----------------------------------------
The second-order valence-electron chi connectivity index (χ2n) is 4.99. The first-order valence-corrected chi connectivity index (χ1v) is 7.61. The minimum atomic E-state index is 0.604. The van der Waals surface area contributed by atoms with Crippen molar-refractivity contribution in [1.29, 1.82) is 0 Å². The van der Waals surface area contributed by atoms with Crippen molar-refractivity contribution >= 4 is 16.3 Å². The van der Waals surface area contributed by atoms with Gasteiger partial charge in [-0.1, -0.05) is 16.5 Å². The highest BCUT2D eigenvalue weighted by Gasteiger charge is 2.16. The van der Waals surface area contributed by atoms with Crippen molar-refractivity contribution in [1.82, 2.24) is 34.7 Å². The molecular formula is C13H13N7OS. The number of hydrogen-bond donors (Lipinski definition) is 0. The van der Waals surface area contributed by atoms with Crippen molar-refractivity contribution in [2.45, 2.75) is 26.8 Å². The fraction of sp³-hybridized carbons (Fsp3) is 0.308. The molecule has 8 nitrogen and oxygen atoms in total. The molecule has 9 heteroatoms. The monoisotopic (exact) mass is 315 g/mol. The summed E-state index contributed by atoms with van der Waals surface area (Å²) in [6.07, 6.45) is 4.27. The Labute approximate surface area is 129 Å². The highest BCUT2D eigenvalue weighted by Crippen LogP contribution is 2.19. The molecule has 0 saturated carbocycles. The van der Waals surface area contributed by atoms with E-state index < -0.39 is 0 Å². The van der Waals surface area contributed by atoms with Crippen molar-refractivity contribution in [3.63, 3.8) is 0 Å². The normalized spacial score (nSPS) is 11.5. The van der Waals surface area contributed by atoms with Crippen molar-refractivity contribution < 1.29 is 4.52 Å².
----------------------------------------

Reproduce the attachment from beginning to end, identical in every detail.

The second-order valence-electron chi connectivity index (χ2n) is 4.99. The first-order valence-corrected chi connectivity index (χ1v) is 7.61. The minimum atomic E-state index is 0.604. The van der Waals surface area contributed by atoms with Crippen molar-refractivity contribution in [1.29, 1.82) is 0 Å². The van der Waals surface area contributed by atoms with Crippen molar-refractivity contribution >= 4 is 16.3 Å². The van der Waals surface area contributed by atoms with Gasteiger partial charge in [-0.1, -0.05) is 16.5 Å². The highest BCUT2D eigenvalue weighted by Gasteiger charge is 2.16. The van der Waals surface area contributed by atoms with Crippen molar-refractivity contribution in [1.82, 2.24) is 34.7 Å². The molecular formula is C13H13N7OS. The number of hydrogen-bond donors (Lipinski definition) is 0. The van der Waals surface area contributed by atoms with Crippen molar-refractivity contribution in [2.45, 2.75) is 26.8 Å². The fraction of sp³-hybridized carbons (Fsp3) is 0.308. The molecule has 8 nitrogen and oxygen atoms in total. The molecule has 9 heteroatoms. The monoisotopic (exact) mass is 315 g/mol. The summed E-state index contributed by atoms with van der Waals surface area (Å²) in [6.07, 6.45) is 4.27. The Labute approximate surface area is 129 Å². The highest BCUT2D eigenvalue weighted by Crippen LogP contribution is 2.19. The molecule has 0 saturated carbocycles. The van der Waals surface area contributed by atoms with E-state index < -0.39 is 0 Å². The van der Waals surface area contributed by atoms with Crippen molar-refractivity contribution in [3.63, 3.8) is 0 Å². The normalized spacial score (nSPS) is 11.5. The van der Waals surface area contributed by atoms with Crippen molar-refractivity contribution < 1.29 is 4.52 Å².